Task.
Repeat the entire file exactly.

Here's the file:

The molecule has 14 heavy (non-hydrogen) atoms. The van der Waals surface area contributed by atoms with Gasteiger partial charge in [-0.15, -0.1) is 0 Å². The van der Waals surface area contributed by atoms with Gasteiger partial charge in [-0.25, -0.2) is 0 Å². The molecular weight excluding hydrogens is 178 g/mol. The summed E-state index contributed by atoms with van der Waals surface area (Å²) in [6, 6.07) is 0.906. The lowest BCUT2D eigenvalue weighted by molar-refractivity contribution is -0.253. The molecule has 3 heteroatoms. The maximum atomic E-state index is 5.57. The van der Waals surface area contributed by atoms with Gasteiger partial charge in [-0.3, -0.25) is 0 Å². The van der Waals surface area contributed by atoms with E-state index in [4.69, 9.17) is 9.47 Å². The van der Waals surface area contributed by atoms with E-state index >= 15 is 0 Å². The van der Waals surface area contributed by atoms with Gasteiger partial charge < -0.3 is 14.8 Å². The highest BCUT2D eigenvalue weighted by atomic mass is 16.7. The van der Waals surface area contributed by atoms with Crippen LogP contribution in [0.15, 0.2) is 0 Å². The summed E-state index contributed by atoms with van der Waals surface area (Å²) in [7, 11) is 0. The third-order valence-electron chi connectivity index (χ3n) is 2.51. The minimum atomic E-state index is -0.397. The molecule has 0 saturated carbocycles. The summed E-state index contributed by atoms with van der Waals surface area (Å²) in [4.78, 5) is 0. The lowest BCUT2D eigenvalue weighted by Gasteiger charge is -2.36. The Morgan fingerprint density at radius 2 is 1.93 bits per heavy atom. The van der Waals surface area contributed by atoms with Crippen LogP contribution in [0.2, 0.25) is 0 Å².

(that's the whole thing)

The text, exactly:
The molecule has 14 heavy (non-hydrogen) atoms. The van der Waals surface area contributed by atoms with Gasteiger partial charge in [-0.15, -0.1) is 0 Å². The van der Waals surface area contributed by atoms with Gasteiger partial charge in [-0.25, -0.2) is 0 Å². The molecular weight excluding hydrogens is 178 g/mol. The summed E-state index contributed by atoms with van der Waals surface area (Å²) in [6, 6.07) is 0.906. The lowest BCUT2D eigenvalue weighted by molar-refractivity contribution is -0.253. The molecule has 3 heteroatoms. The maximum atomic E-state index is 5.57. The van der Waals surface area contributed by atoms with Gasteiger partial charge in [-0.3, -0.25) is 0 Å². The van der Waals surface area contributed by atoms with E-state index in [4.69, 9.17) is 9.47 Å². The van der Waals surface area contributed by atoms with E-state index >= 15 is 0 Å². The van der Waals surface area contributed by atoms with Gasteiger partial charge < -0.3 is 14.8 Å². The highest BCUT2D eigenvalue weighted by atomic mass is 16.7. The van der Waals surface area contributed by atoms with Crippen LogP contribution in [0.15, 0.2) is 0 Å². The summed E-state index contributed by atoms with van der Waals surface area (Å²) in [7, 11) is 0. The third-order valence-electron chi connectivity index (χ3n) is 2.51. The minimum atomic E-state index is -0.397. The molecule has 0 saturated carbocycles. The summed E-state index contributed by atoms with van der Waals surface area (Å²) in [4.78, 5) is 0. The lowest BCUT2D eigenvalue weighted by Gasteiger charge is -2.36. The Morgan fingerprint density at radius 2 is 1.93 bits per heavy atom. The van der Waals surface area contributed by atoms with Crippen LogP contribution in [0.2, 0.25) is 0 Å².